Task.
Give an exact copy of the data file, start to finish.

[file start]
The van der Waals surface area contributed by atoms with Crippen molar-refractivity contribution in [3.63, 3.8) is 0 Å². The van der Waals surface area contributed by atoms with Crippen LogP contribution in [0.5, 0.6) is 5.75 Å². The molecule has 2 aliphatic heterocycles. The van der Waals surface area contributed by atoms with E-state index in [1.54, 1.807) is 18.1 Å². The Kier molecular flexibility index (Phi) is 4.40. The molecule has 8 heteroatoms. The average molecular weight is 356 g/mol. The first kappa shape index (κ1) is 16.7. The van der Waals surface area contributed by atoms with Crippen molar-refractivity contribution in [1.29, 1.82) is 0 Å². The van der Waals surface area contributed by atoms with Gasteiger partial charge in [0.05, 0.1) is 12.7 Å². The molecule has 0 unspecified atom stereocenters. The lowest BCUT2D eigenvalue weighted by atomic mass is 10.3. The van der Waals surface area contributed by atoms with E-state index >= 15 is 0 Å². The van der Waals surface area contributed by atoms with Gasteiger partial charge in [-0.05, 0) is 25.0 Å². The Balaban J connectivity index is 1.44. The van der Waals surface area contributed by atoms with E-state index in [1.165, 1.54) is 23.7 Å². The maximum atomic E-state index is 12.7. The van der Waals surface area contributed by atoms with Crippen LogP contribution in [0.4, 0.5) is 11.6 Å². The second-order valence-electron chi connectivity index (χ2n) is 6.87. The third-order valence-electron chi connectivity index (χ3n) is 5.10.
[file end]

The van der Waals surface area contributed by atoms with Crippen molar-refractivity contribution in [3.63, 3.8) is 0 Å². The van der Waals surface area contributed by atoms with Crippen LogP contribution in [0.5, 0.6) is 5.75 Å². The molecule has 2 aliphatic heterocycles. The van der Waals surface area contributed by atoms with E-state index in [1.54, 1.807) is 18.1 Å². The Kier molecular flexibility index (Phi) is 4.40. The molecule has 8 heteroatoms. The average molecular weight is 356 g/mol. The first kappa shape index (κ1) is 16.7. The van der Waals surface area contributed by atoms with Crippen molar-refractivity contribution in [1.29, 1.82) is 0 Å². The van der Waals surface area contributed by atoms with Gasteiger partial charge in [0.05, 0.1) is 12.7 Å². The molecule has 0 unspecified atom stereocenters. The lowest BCUT2D eigenvalue weighted by atomic mass is 10.3. The van der Waals surface area contributed by atoms with E-state index >= 15 is 0 Å². The van der Waals surface area contributed by atoms with Gasteiger partial charge in [-0.05, 0) is 25.0 Å². The Balaban J connectivity index is 1.44. The van der Waals surface area contributed by atoms with E-state index in [1.165, 1.54) is 23.7 Å². The maximum atomic E-state index is 12.7. The van der Waals surface area contributed by atoms with Crippen LogP contribution in [0.4, 0.5) is 11.6 Å². The second-order valence-electron chi connectivity index (χ2n) is 6.87. The third-order valence-electron chi connectivity index (χ3n) is 5.10.